|Author||: Ruth Ozeki|
A warm and witty saga about agribusiness, environmental activism, and community—from the celebrated author of My Year of Meats and A Tale for the Time Being Yumi Fuller hasn’t set foot in her hometown of Liberty Falls, Idaho—heart of the potato-farming industry—since she ran away at age fifteen. Twenty-five years later, the prodigal daughter returns to confront her dying parents, her best friend, and her conflicted past, and finds herself caught up in an altogether new drama. The post-millennial farming community has been invaded by Agribusiness forces at war with a posse of activists, the Seeds of Resistance, who travel the country in a camping car, “The Spudnick,” biofueled by pilfered McDonald’s french-fry oil. Following her widely hailed, award-winning debut novel, My Year of Meats, Ruth Ozeki returns here to deliver a quirky cast of characters and a wickedly humorous appreciation of the foibles of corporate life, globalization, political resistance, youth culture, and aging baby boomers. All Over Creation tells a celebratory tale of the beauty of seeds, roots, and growth—and the capacity for renewal that resides within us all.
|Author||: Ruth Ozeki|
|Editor||: Simon and Schuster|
What did your face look like before your parents were born? In The Face: A Time Code, bestselling author and Zen Buddhist priest Ruth Ozeki recounts, in moment-to-moment detail, a profound encounter with memory and the mirror. Ozeki challenges herself to spend three hours gazing into her own reflection, recording her thoughts and noticing every possible detail. Those solitary hours open up a lifetime's worth of meditations on race, aging, family, death, the body, self-doubt and, finally, acceptance. Ozeki paints an intimate and rich portrait of life as told through a face.
|Author||: Diana Wynne Jones|
A thrilling story by the legendary Diana Wynne Jones—with an introduction by Ursula K. Le Guin. London, 1939. Vivian Smith thinks she is being evacuated to the countryside, because of the war. But she is being kidnapped - out of her own time. Her kidnappers are Jonathan and Sam, two boys her own age, from a place called Time City, designed especially to oversee history. But now history is going critical, and Jonathan and Sam are convinced that Time City's impending doom can only be averted by a twentieth-century girl named Vivian Smith. Too bad they have the wrong girl. . . .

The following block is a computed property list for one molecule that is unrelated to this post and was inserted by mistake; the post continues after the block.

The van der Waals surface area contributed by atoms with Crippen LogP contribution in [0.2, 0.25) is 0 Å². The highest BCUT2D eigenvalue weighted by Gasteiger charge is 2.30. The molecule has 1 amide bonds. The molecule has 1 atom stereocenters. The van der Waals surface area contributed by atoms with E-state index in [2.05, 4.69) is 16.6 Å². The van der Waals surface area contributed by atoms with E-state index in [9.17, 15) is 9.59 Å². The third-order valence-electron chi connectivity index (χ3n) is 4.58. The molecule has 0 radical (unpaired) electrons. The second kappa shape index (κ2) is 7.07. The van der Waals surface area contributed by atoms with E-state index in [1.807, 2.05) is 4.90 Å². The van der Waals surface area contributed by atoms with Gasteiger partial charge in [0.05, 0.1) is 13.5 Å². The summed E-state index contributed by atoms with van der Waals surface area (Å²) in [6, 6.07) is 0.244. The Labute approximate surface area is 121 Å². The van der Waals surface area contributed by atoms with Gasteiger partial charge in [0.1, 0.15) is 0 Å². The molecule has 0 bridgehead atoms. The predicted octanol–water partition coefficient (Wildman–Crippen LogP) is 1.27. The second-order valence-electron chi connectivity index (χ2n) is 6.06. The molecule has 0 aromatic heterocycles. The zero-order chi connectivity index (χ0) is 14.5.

|Author||: Ruth Ozeki|
A cross-cultural tale of two women brought together by the intersections of television and industrial agriculture, fertility and motherhood, life and love—the breakout hit by the celebrated author of A Tale for the Time Being Ruth Ozeki’s mesmerizing debut novel has captivated readers and reviewers worldwide. When documentarian Jane Takagi-Little finally lands a job producing a Japanese television show that just happens to be sponsored by an American meat-exporting business, she uncovers some unsavory truths about love, fertility, and a dangerous hormone called DES. Soon she will also cross paths with Akiko Ueno, a beleaguered Japanese housewife struggling to escape her overbearing husband. Hailed by USA Today as “rare and provocative” and awarded the Kirayama Prize for Literature of the Pacific Rim, My Year of Meats is a modern-day take on Upton Sinclair’s The Jungle for fans of Michael Pollan, Margaret Atwood, and Barbara Kingsolver.
|Author||: Chris Colfer|
|Editor||: Hachette UK|
This #1 New York Times bestseller is the first book in a new series set in Chris Colfer's Land of Stories universe, perfect for both new and longtime fans! When Brystal Evergreen stumbles across a secret section of the library, she discovers a book that introduces her to a world beyond her imagination and learns the impossible: She is a fairy capable of magic! But in the oppressive Southern Kingdom, women are forbidden from reading and magic is outlawed, so Brystal is swiftly convicted of her crimes and sent to the miserable Bootstrap Correctional Facility. But with the help of the mysterious Madame Weatherberry, Brystal is whisked away and enrolled in an academy of magic! Adventure comes with a price, however, and when Madame Weatherberry is called away to attend to an important problem she doesn't return. Do Brystal and her classmates have what it takes to stop a sinister plot that risks the fate of the world, and magic, forever? Fall in love with an all-new series from Chris Colfer, the #1 New York Times bestselling author of the Land of Stories, filled with adventure, imagination, and wonderfully memorable characters both familiar and new. A #1 New York Times bestsellerAn IndieBound bestseller A USA Today bestseller A Wall Street Journal bestseller Don't miss: A TALE OF WITCHCRAFT...